Glycodelin A is a prognostic marker to predict poor outcome in advanced stage ovarian cancer patients
- Christoph Scholz†1,
- Sabine Heublein†2,
- Miriam Lenhard3,
- Klaus Friese2, 3,
- Doris Mayr4 and
- Udo Jeschke2Email author
© Scholz et al.; licensee BioMed Central Ltd. 2012
Received: 26 June 2012
Accepted: 22 September 2012
Published: 5 October 2012
Glycodelin is a cell surface glycoprotein offering a unique gender specific carbohydrate configuration. Sialylated carbohydrate structures, which are unusual for mammals, characterize Glycodelin isolated from amniotic fluid (Glycodelin A, GdA). Glycodelin in general exerts multiple, partly opposing functions ranging from immunosuppression to cell differentiation. As these markedly influence tumorigenesis, this study aimed to clarify whether expression of different Glycodelin isoforms is related to clinicopathological characteristics and prognosis of ovarian cancer patients. Further the use of Glycodelin as a serum marker in benign and malignant ovarian diseases was evaluated.
Ovarian cancer specimens (n = 152) were stained for Glycodelin with carbohydrate and peptide specific antibodies. Associations between Glycodelin expression and histological grading, FIGO stage as well as patient’s prognosis were examined. Glycodelin was correlated to expression of gonadotropin receptors and mucin-1, which are discussed as ovarian cancer tissue markers. In addition, Glycodelin serum concentrations were analyzed in patients suffering from benign (n = 73) or malignant (n = 38) ovarian neoplasias.
Glycodelin A was found to be an independent prognostic marker for poor prognosis in advanced ovarian cancer patients. GdA staining correlated with gonadotropin receptor (FSHR and LHCGR) and with hCG expression. Gd expression showed a positive correlation with a tumour-associated epitope of mucin 1 (TA-MUC1). Further, compared to ovarian cancer, serum Gd was increased in patients with benign ovarian tumors.
Glycodelin A might be related to tumor aggressiveness and poor clinical outcome in advanced epithelial ovarian cancer. Glycodelin serum levels found in patients suffering from benign ovarian tumors, might contribute to a more global attenuation during progression of these precursor lesions.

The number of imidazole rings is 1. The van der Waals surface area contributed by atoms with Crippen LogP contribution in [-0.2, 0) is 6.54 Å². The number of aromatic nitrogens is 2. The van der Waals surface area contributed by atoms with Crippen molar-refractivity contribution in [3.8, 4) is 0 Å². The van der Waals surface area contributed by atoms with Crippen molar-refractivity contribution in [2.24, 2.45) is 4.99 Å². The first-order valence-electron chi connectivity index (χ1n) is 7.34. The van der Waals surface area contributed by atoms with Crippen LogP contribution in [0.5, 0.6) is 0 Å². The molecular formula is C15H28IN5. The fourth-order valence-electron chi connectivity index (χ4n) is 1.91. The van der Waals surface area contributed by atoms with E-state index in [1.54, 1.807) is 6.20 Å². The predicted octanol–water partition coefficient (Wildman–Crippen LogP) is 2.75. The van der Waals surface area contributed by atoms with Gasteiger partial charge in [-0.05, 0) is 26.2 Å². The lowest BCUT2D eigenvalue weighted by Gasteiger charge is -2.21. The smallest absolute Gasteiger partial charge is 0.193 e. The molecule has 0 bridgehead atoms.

KeywordsOvarian cancer Glycodelin Immunohistochemistry Prognosis
Epithelial ovarian cancer (EOC) represents the most lethal malignancy of the female genital tract. Nowadays ovarian cancer patients’ prognosis mostly relies on completeness of surgical tumor resection [1, 2], clinical staging and histological tumor grading. Thus there is a compelling need to identify and validate tumor specific antigens which are suitable to individualize therapeutic strategies. Interestingly, during EOC evolvement and progression host anti-tumor immune defense seems to be actively blocked by tumor derived mediators. By creating this highly suppressive environment, EOC manages to extensively grow and spread in the peritoneal cavity.
Glycodelin (Gd), a potent immunosuppressive agent of the reproductive tract, is supposed to contribute to this immune tolerant phenotype. Gd is a glycoprotein whose immune-regulatory actions have been highlighted within different biological processes [4–6] and which is abundantly found in the female reproductive tract [7–9]. Structure wise it is part of the lipocalin superfamily and exerts its potent immune-regulatory activity via its unique, heavily sialysiated glycosylation pattern. Apart from its physiologic role as an immunomodulatory agent during implantation of the fetal semiallotransplantant it is also expressed by malignant tissues and contributes to the tumor-micromilieu [10, 11]. Nevertheless, the physiological importance of Gd-expression in malignant diseases remains unknown. Gd is one of very few proteins that show a gender specific glycosylation pattern. Glycodelin, isolated from amniotic fluid (glycodelin A, GdA) is composed of two identical subunits closely connected by non-covalent bonds and a carbohydrate content of 17.5% . A similar glycoprotein, Glycodelin S (GdS), was found in seminal plasma, but with a different glycosylation compared to GdA. While GdA is heavily sialylated, GdS is characterized by fucose-rich carbohydrate structures .
In the current study Gd was detected by antibodies raised against peptide sequences, which are not gender specific or specific for GdA or GdS, and a GdA specific monoclonal antibody [14, 15]. In this work we aimed to clarify whether Gd expression in EOC is of prognostic significance. Further Glycodelin was correlated to expression of gonadotropin receptors and Mucin-1, which are discussed as ovarian cancer tissue markers. Finally we tested whether Glycodelin might be a potentially useful serum biomarker to detect ovarian cancer.